Drive was written by Hossein Amini as an adaptation of the novel of the same name by James Sallis, and was directed by Nicolas Winding Refn. It was released in 2011. It was produced by Bold Films, Oddlot Entertainment, Marc Platt Productions, and Motel Movies. The title designer was Jay Johnson.
Stunt driver by day and getaway driver by night, the character of Driver, played by Ryan Gosling is a force to be reckoned with. Seriously, don’t make the mistake of crossing him. After falling for his next-door neighbor, Irene, played by Carey Mulligan, he finds himself forced into violence when her husband, Standard, played by Oscar Isaac, is released from jail. Standard owes some powerful people money, and the only way to keep Irene and her child safe is for Driver to assist in a pawn shop robbery. When things go south during the heist, Driver has to rain vengeance down on anyone who means to harm the people he cares for.
What a strange sequence of titles this film employs. Sure, this is one stylish as hell movie, but the bright pink, ‘80s-inspired look of that text seems so incongruous to the rest of the story. It’s a conscious choice on the part of the director to go with something so dramatic and eye-catching. Titles like these don’t happen by accident. However, aside from the throaty roar of the car chase sequences and the gruesome violence, this is a fairly quiet film. Its characters don’t demand attention, save for Albert Brooks and Ron Perlman. Most of the interactions between Driver and Irene are peaceful and fun (that is, until the horrifying scene in the elevator when Driver beats an assassin to death). Nothing about these two characters screams “look at me!” quite like those titles do.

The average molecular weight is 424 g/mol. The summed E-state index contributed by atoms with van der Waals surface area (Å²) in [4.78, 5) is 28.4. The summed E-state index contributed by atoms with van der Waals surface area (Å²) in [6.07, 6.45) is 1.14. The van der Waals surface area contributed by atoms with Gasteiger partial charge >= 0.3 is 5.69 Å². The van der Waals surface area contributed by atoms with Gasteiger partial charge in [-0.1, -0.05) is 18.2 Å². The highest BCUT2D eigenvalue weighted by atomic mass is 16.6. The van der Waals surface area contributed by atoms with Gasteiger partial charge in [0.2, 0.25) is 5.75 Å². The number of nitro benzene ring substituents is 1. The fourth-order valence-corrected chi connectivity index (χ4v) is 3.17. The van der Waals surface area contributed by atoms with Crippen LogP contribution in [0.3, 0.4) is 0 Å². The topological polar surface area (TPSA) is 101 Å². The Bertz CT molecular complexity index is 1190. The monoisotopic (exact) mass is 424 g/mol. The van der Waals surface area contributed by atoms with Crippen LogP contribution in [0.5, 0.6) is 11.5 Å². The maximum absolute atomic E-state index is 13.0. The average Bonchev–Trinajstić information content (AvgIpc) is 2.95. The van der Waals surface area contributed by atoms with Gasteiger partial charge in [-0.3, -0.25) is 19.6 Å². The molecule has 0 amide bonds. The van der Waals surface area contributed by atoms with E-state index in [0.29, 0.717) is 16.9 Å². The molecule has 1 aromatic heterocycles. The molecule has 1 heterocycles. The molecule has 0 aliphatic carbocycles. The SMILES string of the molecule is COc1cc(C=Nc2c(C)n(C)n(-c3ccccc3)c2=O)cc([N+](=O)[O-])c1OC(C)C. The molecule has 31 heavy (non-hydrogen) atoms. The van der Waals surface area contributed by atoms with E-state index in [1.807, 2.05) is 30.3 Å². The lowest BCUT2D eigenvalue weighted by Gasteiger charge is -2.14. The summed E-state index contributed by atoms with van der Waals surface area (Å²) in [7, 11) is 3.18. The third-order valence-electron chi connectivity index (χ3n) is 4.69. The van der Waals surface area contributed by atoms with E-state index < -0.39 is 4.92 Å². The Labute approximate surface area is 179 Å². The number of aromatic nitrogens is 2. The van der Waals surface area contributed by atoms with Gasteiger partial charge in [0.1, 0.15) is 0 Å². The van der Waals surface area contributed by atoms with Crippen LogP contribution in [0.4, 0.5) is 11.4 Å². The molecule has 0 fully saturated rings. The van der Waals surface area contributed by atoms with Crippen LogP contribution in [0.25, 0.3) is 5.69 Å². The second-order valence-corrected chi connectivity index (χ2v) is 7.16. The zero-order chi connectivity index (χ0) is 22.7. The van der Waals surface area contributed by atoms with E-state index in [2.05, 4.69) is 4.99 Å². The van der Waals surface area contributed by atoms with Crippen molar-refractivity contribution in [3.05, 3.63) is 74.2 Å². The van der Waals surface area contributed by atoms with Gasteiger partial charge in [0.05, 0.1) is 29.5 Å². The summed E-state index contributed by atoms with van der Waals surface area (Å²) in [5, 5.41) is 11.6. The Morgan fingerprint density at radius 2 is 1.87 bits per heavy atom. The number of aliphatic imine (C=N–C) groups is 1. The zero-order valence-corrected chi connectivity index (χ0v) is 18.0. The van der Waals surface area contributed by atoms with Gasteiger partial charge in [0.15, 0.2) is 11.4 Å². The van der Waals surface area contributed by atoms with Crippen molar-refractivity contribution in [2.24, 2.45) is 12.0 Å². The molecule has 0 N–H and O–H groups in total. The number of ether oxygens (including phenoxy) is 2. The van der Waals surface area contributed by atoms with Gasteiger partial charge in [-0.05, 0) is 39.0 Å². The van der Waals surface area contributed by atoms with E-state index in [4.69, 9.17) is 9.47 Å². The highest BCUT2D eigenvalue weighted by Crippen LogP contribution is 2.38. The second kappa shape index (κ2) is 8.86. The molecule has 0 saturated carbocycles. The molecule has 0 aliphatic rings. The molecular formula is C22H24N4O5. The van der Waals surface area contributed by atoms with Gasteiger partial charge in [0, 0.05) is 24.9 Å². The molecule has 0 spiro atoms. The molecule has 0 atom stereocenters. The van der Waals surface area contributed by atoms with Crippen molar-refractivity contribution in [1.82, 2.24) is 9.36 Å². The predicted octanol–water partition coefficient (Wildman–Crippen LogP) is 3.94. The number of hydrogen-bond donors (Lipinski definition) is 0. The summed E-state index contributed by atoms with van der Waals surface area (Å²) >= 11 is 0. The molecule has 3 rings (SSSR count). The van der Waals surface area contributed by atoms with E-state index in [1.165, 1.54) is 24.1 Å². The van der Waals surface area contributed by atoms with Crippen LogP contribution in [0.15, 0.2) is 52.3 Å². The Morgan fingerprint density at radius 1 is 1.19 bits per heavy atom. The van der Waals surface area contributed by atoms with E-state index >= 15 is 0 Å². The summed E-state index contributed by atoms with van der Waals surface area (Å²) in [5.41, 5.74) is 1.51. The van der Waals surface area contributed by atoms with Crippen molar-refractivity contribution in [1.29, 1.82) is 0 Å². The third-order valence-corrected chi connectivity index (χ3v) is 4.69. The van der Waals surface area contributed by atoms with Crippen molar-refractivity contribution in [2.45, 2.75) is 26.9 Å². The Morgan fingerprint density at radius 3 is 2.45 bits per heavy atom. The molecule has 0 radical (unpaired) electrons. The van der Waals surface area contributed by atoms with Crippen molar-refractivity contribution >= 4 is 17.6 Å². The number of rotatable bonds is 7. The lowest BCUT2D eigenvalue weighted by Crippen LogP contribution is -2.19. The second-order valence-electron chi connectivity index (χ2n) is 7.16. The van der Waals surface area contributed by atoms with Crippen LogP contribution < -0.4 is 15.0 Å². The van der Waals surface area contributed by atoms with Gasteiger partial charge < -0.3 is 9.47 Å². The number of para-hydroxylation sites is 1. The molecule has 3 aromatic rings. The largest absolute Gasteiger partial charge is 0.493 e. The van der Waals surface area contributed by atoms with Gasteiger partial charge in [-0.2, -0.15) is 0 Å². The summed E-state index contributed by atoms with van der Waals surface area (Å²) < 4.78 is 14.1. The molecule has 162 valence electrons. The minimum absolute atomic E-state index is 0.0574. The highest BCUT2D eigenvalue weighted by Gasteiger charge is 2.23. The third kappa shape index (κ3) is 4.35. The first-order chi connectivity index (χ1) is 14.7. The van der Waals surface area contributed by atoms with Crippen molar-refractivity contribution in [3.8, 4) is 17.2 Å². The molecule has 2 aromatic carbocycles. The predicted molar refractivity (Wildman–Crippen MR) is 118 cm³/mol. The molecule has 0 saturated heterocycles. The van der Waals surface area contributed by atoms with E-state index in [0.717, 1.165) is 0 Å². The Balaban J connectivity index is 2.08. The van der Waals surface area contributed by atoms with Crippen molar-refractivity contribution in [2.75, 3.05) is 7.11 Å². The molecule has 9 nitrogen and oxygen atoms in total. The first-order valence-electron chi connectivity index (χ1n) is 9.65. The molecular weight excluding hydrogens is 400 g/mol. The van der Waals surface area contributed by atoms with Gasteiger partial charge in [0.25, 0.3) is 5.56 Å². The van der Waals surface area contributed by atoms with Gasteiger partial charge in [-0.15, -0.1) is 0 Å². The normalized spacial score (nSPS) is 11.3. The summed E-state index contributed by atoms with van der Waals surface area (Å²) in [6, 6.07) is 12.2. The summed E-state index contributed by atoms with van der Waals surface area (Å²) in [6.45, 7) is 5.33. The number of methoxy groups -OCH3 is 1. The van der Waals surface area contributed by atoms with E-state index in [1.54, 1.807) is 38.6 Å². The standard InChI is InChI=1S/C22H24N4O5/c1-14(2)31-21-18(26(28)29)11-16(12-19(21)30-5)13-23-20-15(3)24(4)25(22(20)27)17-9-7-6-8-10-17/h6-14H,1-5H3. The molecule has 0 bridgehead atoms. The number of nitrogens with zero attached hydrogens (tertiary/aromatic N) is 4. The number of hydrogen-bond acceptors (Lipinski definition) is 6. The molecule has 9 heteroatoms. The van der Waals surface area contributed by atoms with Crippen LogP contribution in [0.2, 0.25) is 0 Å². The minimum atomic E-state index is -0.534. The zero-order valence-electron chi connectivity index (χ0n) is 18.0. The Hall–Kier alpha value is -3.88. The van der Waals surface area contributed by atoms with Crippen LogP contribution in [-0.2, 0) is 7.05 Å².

Pairing such flashy titles with a couple of shy, introverted characters serves the film well, though. It keeps the viewer on edge, and always wondering what the film is going to surprise you with next. Make no mistake, there are some surprising moments to be had here. The sweet looks that Driver and Irene share will not prepare you for how gruesome some moments are. It shocked me when I saw it, so much so that I considered it a revelation by the end of its running time. I ended up watching all of the credits in the theater because I was unable to move from my seat for a long time. I had no idea a film could be this way, and it’s still one that amazes me.
For the cinematography fans out there (like me!), please enjoy the video that Tony Zhou of Every Frame a Painting made for Drive. It examines cinematographer Newton Thomas Sigel’s use of a quadrant system, which breaks up the frame into four distinct zones of focus. It is a phenomenal video that examines how many different stores can be told within a single shot. The artistry that went into this film remains impressive. 🎞